The Influence of Soil Moisture on the Surface Energy Balance in Semiarid Environments
The objective of this research was to test the following hypothesis regarding the nature of the soil moisture-rainfall feedback in semiarid regions. There is a dramatic land surface response to precipitation events and the associated rise in soil moisture, but this response is limited in duration. In addition, plant type does not influence the nature of this response. We tested this hypothesis by measuring the surface water and energy balances at three locations across the shrub-ecotone in the Sevilleta Wildlife Refuge. Measurements spanned the entire 2000 monsoon season.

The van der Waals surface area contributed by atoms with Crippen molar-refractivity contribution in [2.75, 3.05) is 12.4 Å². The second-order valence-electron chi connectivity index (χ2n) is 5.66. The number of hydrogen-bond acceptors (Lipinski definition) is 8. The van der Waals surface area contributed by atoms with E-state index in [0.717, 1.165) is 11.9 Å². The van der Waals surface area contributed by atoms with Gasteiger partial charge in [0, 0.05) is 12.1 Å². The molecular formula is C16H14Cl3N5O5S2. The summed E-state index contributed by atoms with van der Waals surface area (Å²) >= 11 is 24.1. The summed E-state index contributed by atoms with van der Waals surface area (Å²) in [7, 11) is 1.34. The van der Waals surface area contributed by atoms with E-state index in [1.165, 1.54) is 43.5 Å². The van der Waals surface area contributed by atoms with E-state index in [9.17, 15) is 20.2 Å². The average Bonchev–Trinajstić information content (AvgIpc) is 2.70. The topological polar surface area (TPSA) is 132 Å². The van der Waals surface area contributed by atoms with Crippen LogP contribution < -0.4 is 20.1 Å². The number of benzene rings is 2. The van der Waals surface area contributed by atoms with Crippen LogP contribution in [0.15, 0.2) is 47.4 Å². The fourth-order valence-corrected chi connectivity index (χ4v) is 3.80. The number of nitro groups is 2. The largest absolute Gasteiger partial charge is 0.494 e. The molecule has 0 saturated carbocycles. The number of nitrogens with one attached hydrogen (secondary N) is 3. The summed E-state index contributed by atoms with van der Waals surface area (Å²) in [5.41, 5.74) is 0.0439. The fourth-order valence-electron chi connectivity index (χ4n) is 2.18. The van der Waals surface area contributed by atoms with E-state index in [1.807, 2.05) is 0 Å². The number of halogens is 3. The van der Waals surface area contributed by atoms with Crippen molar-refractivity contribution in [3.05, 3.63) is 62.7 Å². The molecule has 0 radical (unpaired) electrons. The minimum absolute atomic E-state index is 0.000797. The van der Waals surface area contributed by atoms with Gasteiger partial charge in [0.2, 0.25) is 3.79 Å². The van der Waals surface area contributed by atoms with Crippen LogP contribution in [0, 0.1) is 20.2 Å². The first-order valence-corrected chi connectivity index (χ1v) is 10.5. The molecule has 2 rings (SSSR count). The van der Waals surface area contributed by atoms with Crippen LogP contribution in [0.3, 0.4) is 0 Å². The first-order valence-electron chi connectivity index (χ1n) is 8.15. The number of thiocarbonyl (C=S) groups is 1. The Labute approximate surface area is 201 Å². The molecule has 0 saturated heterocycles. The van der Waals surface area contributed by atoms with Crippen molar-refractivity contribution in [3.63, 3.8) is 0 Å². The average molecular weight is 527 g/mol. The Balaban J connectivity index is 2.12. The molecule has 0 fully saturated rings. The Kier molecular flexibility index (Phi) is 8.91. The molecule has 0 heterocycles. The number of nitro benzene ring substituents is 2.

Our analysis yielded four major results. First, changes in the evaporative fraction (EF) resulting from wet versus dry soil moisture conditions are dramatic. When the soil is dry, the evaporative fraction is typically 0.1, demonstrating that only 10% of the energy transferred from the surface to the atmosphere is via latent heating. In contrast, the evaporative fraction is ~0.5 when the soil is wet. This demonstrates that the surface energy balance (SEB) response to rainfall, at least in terms of latent heating, is substantial and could yield a feedback to the atmosphere. Second, net radiation and available energy both increase when the soil is wet, in both the grass and shrub environments. A volumetric water content change of ~5% yields an increase of 50 W m-2. If this result is accurate, then the soil moisture-net radiation feedback proposed by Eltahir (1998) would contribute to soil moisture-rainfall feedbacks in semiarid regions such as the Sevilleta. Third, changes in EF and net radiation following rainfall events are short lived – persistence is on the order of days. Therefore, a soil-moisture rainfall feedback will only exist if the atmospheric conditions conducive for convective precipitation occur within several days after a rainfall event. Fourth, the evaporative fraction and net radiation response to rainfall and the persistence of anomalous conditions are nearly identical across the grass-shrub ecotone. Therefore, we conclude that plant type does not influence the nature of soil moisture-rainfall feedbacks in semiarid regions.